Art & Design

Found in Translation: Mackintosh, Muthesius and Japan

28 October 2014, London


Public Lecture by Neil Jackson, FSA.


Following US Commodore Matthew Perry’s gunboat diplomacy of 1853-54, the closed country of Japan opened up to the Western world. For the Japanese it was a method of survival; for the West it was an enlightenment possibly unequalled since the Renaissance. And its influence continues to colour our attitudes towards architecture and design today.


While Tiffany & Co. in New York, Frank Lloyd Wright in Chicago and Greene & Greene in Pasadena incorporated Japonisme in their decorative art and architecture, in Glasgow it was Charles Rennie Mackintosh who responded most immediately to the influence of Japan. Although Mackintosh never travelled to Japan, he was influenced both by the noticeable Japanese presence in that port city and by his close friendship with the German architect and writer, Hermann Muthesius. Muthesius had lived in Japan and this presentation argues that it was his specific knowledge of Japan, as well as Glasgow’s Japanese zeitgeist which allowed Mackintosh’s most famous building, the Glasgow School of Art, to assume such an idiosyncratic yet, at the same time, recognisably Japanese appearance.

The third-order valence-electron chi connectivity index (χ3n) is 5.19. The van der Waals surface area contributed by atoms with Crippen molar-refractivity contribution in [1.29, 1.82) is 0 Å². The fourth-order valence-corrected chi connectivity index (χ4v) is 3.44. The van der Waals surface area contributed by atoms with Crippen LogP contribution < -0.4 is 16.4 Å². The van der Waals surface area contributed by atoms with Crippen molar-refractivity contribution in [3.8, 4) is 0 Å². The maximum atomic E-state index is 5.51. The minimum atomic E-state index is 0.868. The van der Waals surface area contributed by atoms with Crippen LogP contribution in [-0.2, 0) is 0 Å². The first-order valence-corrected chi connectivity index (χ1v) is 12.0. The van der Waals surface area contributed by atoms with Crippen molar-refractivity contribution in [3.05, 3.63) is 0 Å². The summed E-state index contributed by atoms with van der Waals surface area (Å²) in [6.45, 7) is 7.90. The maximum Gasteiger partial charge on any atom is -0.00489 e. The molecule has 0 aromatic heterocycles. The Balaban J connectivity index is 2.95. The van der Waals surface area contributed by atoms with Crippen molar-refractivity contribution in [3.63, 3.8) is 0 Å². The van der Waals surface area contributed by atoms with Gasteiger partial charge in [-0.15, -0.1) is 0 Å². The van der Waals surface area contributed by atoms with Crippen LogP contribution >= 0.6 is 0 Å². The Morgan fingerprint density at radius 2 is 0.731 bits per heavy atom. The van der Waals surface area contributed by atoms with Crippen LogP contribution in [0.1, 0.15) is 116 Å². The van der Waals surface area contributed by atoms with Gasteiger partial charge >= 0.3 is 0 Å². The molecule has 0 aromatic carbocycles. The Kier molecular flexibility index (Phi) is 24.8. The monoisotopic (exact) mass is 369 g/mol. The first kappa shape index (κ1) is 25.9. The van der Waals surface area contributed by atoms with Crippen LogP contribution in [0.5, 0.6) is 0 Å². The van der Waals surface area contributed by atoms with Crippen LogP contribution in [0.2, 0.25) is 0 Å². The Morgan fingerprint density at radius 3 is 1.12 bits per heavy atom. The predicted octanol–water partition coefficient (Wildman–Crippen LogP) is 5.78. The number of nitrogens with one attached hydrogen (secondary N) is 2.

Neil Jackson is a professor of architecture at the University of Liverpool.

This lecture is free and open to all, but space is limited and advanced reservations are recommended.

Reservations can be made online at:,-muthesius-and-japan/#sthash.FMVhAFmH.dpuf


Admission Free

28 October 2014, 13.00 to 14.00

Society of Antiquaries of London, Burlington House, Piccadilly, London W1J 0BE

Tel: 020 7479 7080

Society of Antiquaries of London